The probability of survival at the end of two years in this study which is 88% was higher than a study conducted in St. Piter hospital (Ethiopia), South Africa and Lithuania [13-15]. where a probability of 75-78% was reported. Due to the uses of different technique the mean survival time was different in different research. In our case both the restricted mean (2 year) and extended mean (20 year) was used to describe the mean survival time, however in others the extended mean which is appropriate to estimate when larger proportion of population are censored was used. Incidence of mortality noted above was also by far lower than the report of St. Piter TB referral hospital which was 13.3 patients per 100 person year of observation .
The proportion of death in our case is by far lower than many other studies [12,16-20]. However this research is an open cohort in which significant proportion of patients are on treatment in which mortality may be experienced at the later phase of the treatment. A result from a review of 35 articles reported 10.4% mortality, another individual patient review reported 15% death, which is similar to a report of Cox et al. in the same scenario, and two research conducted in Ethiopia also reported a death much higher than our report [13,20].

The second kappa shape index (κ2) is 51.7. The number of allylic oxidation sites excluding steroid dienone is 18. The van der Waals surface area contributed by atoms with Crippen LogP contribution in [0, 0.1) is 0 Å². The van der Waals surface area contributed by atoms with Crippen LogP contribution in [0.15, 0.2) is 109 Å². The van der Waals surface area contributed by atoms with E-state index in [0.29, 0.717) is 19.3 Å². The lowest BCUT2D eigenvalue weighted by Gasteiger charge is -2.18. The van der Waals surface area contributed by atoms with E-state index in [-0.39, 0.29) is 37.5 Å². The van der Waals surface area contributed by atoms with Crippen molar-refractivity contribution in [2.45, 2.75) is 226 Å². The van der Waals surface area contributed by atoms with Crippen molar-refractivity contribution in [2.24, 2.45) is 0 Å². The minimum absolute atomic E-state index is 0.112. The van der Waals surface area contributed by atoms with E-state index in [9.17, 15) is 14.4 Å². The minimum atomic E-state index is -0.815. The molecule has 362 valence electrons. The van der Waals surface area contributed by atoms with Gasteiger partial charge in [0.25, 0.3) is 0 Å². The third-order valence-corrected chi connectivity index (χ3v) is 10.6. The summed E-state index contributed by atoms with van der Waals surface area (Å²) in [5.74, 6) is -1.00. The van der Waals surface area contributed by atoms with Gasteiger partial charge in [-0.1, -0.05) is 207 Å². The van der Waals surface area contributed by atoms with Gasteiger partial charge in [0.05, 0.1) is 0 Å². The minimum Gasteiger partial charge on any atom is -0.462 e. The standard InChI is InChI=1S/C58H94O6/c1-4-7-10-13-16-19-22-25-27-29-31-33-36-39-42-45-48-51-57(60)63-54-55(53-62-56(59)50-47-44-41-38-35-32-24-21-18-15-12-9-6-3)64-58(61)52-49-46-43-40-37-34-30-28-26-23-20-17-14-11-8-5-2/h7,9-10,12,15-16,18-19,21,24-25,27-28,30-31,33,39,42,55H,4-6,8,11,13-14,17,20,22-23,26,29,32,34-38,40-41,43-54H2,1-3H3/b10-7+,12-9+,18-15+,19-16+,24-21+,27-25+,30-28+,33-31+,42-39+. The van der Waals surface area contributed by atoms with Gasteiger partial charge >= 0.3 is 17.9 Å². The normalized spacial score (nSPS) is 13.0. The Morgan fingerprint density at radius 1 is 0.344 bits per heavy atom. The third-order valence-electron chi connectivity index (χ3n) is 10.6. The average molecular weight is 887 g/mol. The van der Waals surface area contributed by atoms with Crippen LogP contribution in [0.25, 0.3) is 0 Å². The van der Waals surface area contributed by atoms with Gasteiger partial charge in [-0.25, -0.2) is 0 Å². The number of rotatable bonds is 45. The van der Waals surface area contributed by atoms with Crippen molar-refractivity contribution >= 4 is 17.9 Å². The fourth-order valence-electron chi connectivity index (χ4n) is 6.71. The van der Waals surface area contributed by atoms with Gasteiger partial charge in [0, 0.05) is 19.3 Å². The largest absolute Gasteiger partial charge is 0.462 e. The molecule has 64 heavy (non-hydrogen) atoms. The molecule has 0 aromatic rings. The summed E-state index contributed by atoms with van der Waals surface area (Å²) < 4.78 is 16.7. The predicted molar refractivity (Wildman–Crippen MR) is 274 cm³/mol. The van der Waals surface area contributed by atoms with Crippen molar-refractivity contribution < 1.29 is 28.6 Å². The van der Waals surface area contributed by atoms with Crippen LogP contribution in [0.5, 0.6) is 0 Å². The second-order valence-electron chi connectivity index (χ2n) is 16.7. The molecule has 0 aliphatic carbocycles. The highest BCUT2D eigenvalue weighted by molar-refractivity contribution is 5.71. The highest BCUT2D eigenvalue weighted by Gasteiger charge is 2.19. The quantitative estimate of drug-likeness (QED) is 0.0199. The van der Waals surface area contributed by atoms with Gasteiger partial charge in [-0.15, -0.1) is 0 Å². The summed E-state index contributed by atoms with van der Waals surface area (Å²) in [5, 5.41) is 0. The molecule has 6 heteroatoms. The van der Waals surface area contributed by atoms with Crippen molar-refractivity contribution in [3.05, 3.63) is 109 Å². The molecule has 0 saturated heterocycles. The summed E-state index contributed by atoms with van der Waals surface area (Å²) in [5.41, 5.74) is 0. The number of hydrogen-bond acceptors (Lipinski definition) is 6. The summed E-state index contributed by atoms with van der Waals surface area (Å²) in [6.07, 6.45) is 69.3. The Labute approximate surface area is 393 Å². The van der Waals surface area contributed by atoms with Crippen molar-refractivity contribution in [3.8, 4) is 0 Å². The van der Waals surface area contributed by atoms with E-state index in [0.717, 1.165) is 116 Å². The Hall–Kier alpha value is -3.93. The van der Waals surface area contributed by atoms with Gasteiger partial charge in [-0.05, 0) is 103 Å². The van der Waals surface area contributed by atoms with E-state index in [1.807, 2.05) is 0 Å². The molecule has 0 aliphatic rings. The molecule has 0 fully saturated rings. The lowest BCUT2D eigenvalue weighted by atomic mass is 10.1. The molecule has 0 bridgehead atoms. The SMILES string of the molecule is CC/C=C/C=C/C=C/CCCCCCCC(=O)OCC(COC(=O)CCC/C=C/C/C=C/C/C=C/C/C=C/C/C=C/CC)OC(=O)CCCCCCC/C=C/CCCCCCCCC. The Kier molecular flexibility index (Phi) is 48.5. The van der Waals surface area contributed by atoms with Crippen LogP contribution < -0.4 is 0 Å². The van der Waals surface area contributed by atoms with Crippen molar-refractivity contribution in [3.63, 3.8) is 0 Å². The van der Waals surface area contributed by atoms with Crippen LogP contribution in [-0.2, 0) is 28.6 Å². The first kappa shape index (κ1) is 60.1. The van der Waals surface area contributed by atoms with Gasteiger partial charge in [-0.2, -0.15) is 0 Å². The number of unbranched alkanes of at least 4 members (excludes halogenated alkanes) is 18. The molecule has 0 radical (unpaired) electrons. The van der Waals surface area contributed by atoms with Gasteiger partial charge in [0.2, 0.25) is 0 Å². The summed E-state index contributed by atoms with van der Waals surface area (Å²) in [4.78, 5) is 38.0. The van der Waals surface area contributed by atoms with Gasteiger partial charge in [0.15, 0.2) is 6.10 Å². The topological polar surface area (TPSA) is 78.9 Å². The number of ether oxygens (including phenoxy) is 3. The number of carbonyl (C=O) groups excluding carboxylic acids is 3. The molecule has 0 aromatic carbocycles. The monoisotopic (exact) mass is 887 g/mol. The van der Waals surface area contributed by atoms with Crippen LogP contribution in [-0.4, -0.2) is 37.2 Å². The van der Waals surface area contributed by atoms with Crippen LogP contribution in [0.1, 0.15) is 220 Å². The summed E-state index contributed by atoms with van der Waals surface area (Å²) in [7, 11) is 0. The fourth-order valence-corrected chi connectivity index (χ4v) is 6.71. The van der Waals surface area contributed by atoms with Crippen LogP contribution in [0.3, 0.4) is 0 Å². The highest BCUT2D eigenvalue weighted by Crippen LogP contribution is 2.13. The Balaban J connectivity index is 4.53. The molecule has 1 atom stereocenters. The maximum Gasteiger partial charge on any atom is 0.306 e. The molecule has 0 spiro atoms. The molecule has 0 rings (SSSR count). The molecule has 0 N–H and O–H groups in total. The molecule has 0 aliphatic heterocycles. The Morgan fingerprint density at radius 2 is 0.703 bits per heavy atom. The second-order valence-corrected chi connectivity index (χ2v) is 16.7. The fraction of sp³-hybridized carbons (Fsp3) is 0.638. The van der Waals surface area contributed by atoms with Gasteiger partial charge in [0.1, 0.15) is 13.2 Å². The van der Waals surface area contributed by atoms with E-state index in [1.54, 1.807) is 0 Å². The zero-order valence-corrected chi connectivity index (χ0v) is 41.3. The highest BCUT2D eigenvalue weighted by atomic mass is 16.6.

Overall, 75.3% patients are either completed, cured or alive on treatment throughout the period of follow up with 26 (16.9%) completed, 39(25.3%) patients cured and 51 (33.1%) patients are alive on treatment. This completion rate met the WHO target of 75%  and it is higher than the achievement of most MDRTB prevalent countries [5,21]. Also multiples of recent systematic review and meta-analysis reported a lower success rate. Group based meta-analysis Reported pooled treatment success rate of 66.4% , also another individual patient based study review reported a success rate of lower than this figure . On the other hand some research from Ethiopia, Kenya, Nigeria and Haiti reported higher success rates [16,20].